Julie Whittington, RD

Healthy tips from a Registered Dietitian

Eat fruits and vegetables this summer to improve your health

Warm weather is officially here…A perfect time to fine tune your fruit and vegetable eating habits!  Due to the warm weather, you will see an abundance of fresh produce items for sale at your local grocery store and farmers markets.  The time has never been easier to incorporate healthful, flavorful plant foods into your diet.

For most adults, 3 to 4 servings of fruits and 4 to 5 servings of vegetables per day meets the dietary guidelines for what is considered healthy.  Depending on your personal nutrient needs, you may even need more.  Generally, a serving of fruit is ½ cup or a small piece.  A serving of vegetables is usually ½ cup cooked or 1 cup raw.

As a bonus to their healthful nature, fruits and vegetables are also inexpensive – especially compared to processed foods.  Even $1 for a large organic apple is cheap, compared to how much you may spend on bottled water, coffee drinks or granola bars.  If you choose conventional versions of produce, you may save more money.  Remember, the “dirty dozen” (12 produce items most highly contaminated with pesticide residues) include: peaches, apples, sweet bell peppers, celery, nectarines, strawberries, cherries, pears, imported grapes, spinach, lettuce and potatoes.  For a downloadable wallet guide of the dirty dozen and 12 least contaminated, visit: http://www.foodnews.org.  If you can buy any of the “dirty dozen” in organic versions, I would recommend it.  If not, it is still more healthful to eat the conventional versions than none at all!  Remember that the EPA (Environmental Protection Agency) registers the use of pesticides that do not cause an “unreasonable risk to health or the environment”.  If residues are known to exist on produce items, the EPA sets a safety limit and then the FDA is in charge of monitoring in most cases.  For more information, visit: http://www.cfsan.fda.gov/~dms/pes01usr.html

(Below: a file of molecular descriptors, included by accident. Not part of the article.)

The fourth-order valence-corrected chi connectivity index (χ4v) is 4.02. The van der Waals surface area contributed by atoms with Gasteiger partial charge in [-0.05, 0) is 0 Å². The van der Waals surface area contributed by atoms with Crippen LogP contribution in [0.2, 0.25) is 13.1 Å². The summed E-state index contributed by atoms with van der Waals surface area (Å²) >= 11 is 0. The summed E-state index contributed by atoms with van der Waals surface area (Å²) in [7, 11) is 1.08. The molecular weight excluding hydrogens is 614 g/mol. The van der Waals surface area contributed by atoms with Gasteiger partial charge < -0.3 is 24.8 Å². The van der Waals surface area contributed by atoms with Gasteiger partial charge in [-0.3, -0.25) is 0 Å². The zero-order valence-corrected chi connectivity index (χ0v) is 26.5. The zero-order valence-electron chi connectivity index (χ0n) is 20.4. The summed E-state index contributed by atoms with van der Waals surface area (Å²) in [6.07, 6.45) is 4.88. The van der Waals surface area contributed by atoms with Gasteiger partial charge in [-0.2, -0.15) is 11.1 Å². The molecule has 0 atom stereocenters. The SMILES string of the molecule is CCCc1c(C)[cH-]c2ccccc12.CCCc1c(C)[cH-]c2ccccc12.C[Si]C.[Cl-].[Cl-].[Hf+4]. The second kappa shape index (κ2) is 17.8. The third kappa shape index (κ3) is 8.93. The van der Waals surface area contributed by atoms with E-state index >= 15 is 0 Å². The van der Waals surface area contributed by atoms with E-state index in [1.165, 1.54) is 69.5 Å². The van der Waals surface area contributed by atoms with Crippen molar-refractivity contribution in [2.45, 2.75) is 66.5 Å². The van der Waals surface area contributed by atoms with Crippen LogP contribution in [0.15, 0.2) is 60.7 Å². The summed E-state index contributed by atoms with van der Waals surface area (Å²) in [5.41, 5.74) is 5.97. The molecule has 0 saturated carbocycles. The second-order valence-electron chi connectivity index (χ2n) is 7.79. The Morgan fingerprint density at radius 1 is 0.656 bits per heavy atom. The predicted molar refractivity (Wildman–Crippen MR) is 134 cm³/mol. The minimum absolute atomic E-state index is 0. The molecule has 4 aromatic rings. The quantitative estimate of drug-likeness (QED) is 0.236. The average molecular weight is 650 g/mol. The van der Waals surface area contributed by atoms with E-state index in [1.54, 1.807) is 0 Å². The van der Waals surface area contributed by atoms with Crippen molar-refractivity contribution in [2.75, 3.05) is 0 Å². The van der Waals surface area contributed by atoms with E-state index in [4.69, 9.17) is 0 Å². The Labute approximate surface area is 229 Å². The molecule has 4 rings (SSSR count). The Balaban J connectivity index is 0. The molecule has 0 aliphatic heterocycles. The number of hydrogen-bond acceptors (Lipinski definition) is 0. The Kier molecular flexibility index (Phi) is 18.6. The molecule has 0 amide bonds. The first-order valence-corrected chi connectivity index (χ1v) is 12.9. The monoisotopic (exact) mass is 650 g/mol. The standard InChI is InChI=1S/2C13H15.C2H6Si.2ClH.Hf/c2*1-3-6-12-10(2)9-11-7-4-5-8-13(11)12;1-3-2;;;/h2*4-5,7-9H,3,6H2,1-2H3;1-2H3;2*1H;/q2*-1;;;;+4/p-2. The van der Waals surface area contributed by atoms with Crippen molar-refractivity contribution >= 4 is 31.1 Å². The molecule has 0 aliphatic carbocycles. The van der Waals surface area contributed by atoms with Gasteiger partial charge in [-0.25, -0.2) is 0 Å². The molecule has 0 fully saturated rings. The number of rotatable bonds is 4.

So, how can you easily incorporate fruits and vegetables, in an economic and healthful way?  Here are some tips:

• Buy berries now!  They are in season and the prices are coming down!  Use on cereal, in yogurt, on ice cream, in smoothies and atop salads.
• Eat a side salad every night before dinner to get in at least 2 of your daily vegetable servings. 
• Puree and/or cooked vegetables to add to bread or muffin batters (i.e. zucchini or carrot bread), ground beef (i.e. spinach & carrots in lasagna, burgers or meatballs) and soups (i.e. thicken with pureed vegetables in place of cream).
• Make homemade granola or trail mix with dried fruit.
• For breakfast, try fresh melon, cottage cheese and a slice of whole wheat toast with honey or omega-3-enriched margarine.
• For dessert, have cherries (fresh or frozen).  Just don’t pick the maraschino cherries which are artificially colored and often contain high amounts of added sugars.
• Cook more vegetarian meals.  Try tofu instead of cheese. 
• Try kale and other greens.  The farmers markets have a great selection now. Ask farmers for ideas.
• Cut up cucumbers and bell peppers for munching on when you get home from work or school.  Serve with homemade or store-bought hummus.
• Buy the fruits and vegetables that are on sale each week and plan your menus accordingly.  Know which ones you want to have at home all the time and keep them on your regular shopping list (i.e. bananas, lettuce and carrots).
• Don’t forget about potatoes and sweet potatoes for your evening starch choice, instead of the usual bread, rice or pasta.

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